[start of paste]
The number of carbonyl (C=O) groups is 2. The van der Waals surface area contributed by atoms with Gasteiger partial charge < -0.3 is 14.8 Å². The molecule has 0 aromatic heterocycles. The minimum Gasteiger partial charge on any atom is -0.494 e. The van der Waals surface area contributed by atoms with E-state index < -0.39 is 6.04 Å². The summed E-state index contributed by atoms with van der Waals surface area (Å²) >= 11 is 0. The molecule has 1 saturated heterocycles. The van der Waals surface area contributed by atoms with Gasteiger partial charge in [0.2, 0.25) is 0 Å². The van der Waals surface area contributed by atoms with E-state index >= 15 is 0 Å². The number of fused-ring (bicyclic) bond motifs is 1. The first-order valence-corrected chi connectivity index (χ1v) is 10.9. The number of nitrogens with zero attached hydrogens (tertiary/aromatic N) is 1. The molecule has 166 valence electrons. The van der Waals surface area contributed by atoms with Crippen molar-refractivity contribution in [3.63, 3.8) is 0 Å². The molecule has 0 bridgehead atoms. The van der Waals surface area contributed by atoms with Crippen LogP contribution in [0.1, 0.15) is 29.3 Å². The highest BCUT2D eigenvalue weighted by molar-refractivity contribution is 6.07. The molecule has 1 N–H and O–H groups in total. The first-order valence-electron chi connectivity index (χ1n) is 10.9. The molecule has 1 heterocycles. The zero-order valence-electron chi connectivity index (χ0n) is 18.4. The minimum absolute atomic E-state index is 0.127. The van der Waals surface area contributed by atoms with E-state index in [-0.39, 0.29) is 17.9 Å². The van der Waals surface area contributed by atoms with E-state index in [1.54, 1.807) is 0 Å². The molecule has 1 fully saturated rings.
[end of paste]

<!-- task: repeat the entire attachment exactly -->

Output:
The number of carbonyl (C=O) groups is 2. The van der Waals surface area contributed by atoms with Gasteiger partial charge < -0.3 is 14.8 Å². The molecule has 0 aromatic heterocycles. The minimum Gasteiger partial charge on any atom is -0.494 e. The van der Waals surface area contributed by atoms with E-state index < -0.39 is 6.04 Å². The summed E-state index contributed by atoms with van der Waals surface area (Å²) >= 11 is 0. The molecule has 1 saturated heterocycles. The van der Waals surface area contributed by atoms with Gasteiger partial charge in [0.2, 0.25) is 0 Å². The van der Waals surface area contributed by atoms with E-state index >= 15 is 0 Å². The number of fused-ring (bicyclic) bond motifs is 1. The first-order valence-corrected chi connectivity index (χ1v) is 10.9. The number of nitrogens with zero attached hydrogens (tertiary/aromatic N) is 1. The molecule has 166 valence electrons. The van der Waals surface area contributed by atoms with Crippen molar-refractivity contribution in [3.63, 3.8) is 0 Å². The molecule has 0 bridgehead atoms. The van der Waals surface area contributed by atoms with Crippen LogP contribution in [0.1, 0.15) is 29.3 Å². The highest BCUT2D eigenvalue weighted by molar-refractivity contribution is 6.07. The molecule has 1 N–H and O–H groups in total. The first-order valence-electron chi connectivity index (χ1n) is 10.9. The molecule has 1 heterocycles. The zero-order valence-electron chi connectivity index (χ0n) is 18.4. The minimum absolute atomic E-state index is 0.127. The van der Waals surface area contributed by atoms with E-state index in [-0.39, 0.29) is 17.9 Å². The van der Waals surface area contributed by atoms with E-state index in [1.54, 1.807) is 0 Å². The molecule has 1 fully saturated rings.